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Lenten Cooking in Mexico - Torta de Elote
Vegetable “tortas” or “budines” are popular vegetable bakes served during La Cuaresma or Lenten period and very far removed from pre-Hispanic dishes, as they are set with eggs and tend to contain dairy products, none of which made an appearance in Mexican cuisine until after the Conquest.
Lenten Cooking in Mexico - Tortitas de Camarón
Lent may bring to mind pictures of fasting, penitence, abstinence and “giving up” a food which you particularly enjoy, but it is also an opportunity to explore the wealth of vegetable and fish dishes which make up “la cocina cuaresmeña” or Lenten cooking of Mexico.
Mexican Antojitos - Chilaquiles
According to an old Mexican wives’ tale, chilaquiles are an excellent cure for a hangover, but excess consumption of tequila aside, chilaquiles are the most comforting of foods, satisfying, rib-sticking, deeply flavoured and very good for the soul.
Mexican Antojitos - Enchiladas
As the name suggests, enchiladas pack a punch! The verb “enchilar” means to add chilli to something, and in its very simplest form, the enchilada is nothing more than a tortilla with a fiery sauce - but in most cases, the tortilla is rolled or folded around a filling and topped with the sauce.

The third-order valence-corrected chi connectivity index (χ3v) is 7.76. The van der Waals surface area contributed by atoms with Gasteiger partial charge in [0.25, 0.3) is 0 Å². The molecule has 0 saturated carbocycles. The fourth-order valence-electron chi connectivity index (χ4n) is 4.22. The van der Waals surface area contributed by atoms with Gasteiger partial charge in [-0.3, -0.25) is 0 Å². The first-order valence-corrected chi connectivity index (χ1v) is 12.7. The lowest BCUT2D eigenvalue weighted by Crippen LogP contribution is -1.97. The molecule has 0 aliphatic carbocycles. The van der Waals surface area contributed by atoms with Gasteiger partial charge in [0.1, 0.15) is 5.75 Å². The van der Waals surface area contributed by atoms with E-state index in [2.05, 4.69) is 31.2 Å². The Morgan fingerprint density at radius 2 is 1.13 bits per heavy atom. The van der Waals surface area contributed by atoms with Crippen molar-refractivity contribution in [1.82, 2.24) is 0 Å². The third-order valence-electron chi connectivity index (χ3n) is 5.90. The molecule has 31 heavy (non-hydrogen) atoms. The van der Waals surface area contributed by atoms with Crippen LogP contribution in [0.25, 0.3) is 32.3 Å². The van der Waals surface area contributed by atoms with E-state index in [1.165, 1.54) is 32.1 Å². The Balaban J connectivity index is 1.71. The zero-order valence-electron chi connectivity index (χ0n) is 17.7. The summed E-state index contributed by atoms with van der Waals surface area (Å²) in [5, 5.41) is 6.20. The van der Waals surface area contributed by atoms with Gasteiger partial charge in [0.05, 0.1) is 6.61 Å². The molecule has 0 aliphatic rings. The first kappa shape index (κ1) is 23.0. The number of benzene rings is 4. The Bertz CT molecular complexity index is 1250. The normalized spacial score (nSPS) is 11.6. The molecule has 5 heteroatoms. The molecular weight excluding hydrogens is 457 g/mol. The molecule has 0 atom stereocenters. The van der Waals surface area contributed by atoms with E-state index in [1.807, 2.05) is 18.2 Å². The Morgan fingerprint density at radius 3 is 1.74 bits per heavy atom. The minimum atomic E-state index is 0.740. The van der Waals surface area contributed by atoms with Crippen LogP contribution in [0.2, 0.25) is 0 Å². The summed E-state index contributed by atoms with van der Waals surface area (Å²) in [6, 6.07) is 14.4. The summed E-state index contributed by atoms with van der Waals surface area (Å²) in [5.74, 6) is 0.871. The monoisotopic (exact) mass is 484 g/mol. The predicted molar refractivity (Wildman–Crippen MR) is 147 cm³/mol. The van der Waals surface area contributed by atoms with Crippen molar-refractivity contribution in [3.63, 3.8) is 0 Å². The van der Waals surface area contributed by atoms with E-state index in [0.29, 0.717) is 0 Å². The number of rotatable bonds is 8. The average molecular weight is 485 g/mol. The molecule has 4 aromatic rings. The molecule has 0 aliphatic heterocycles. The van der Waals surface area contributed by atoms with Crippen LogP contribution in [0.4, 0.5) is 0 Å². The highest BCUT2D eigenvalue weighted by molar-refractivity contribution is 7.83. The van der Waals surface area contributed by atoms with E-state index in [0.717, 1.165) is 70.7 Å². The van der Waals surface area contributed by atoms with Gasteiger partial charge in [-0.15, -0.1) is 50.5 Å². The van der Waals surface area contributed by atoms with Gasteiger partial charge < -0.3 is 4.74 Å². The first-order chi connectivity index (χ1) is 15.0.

Mexican Antojitos - Gorditas
Gorditas: little plump ones.... The name alone evokes gastronomic comfort and joy and the endless delight of Mexican antojitos. There are many ways to prepare a gordita but its main characteristic is that it balloons and puffs up as it cooks, producing a wonderfully crisp crust.
Mexican Antojitos - Papadzules
Papadzules are one of the specialities of the southern state of Yucatán, typically served at breakfast in the markets and on the streets. The word translates as “food of the lords”, a grand name indeed, but it is in fact a very simple dish with a subtle complexity of the flavours and textures.
Mexican Antojitos - Quesadillas
Quesadillas, the Mexican version of a toasted cheese sandwich, are a crisp, crusty, golden envelope made from a corn tortilla, filled with rich, savoury cheese which is all gooey, melting and oozing out around the edges.
Mexican Antojitos - Sopes
The “sope” family is vast and convoluted, difficult to track, but whatever a sope’s origin, regional designation or topping may be, it is definitely a member of the clan. Name aside, it is simply a container or tartlet made of masa which acts as a base or plate for a delicious, savoury topping.
Mexican Antojitos - Tacos
Tacos are perhaps the best known Mexican dish outside the country, and the simplest to prepare. The easiest way to describe them is as a corn tortilla wrapped around a filling – but this does not even begin to illustrate their diversity and exuberance, let alone their potential for complexity.
Mexican Antojitos - Tostadas
Tostadas are rather like an open sandwich: a crisp, crunchy tortilla topped with anything from refried beans to smoked tuna and halibut, shredded pork and chicken to scrambled eggs with chorizo - as with most Mexican antojitos, the topping is up to the cook, and what is in season and available.
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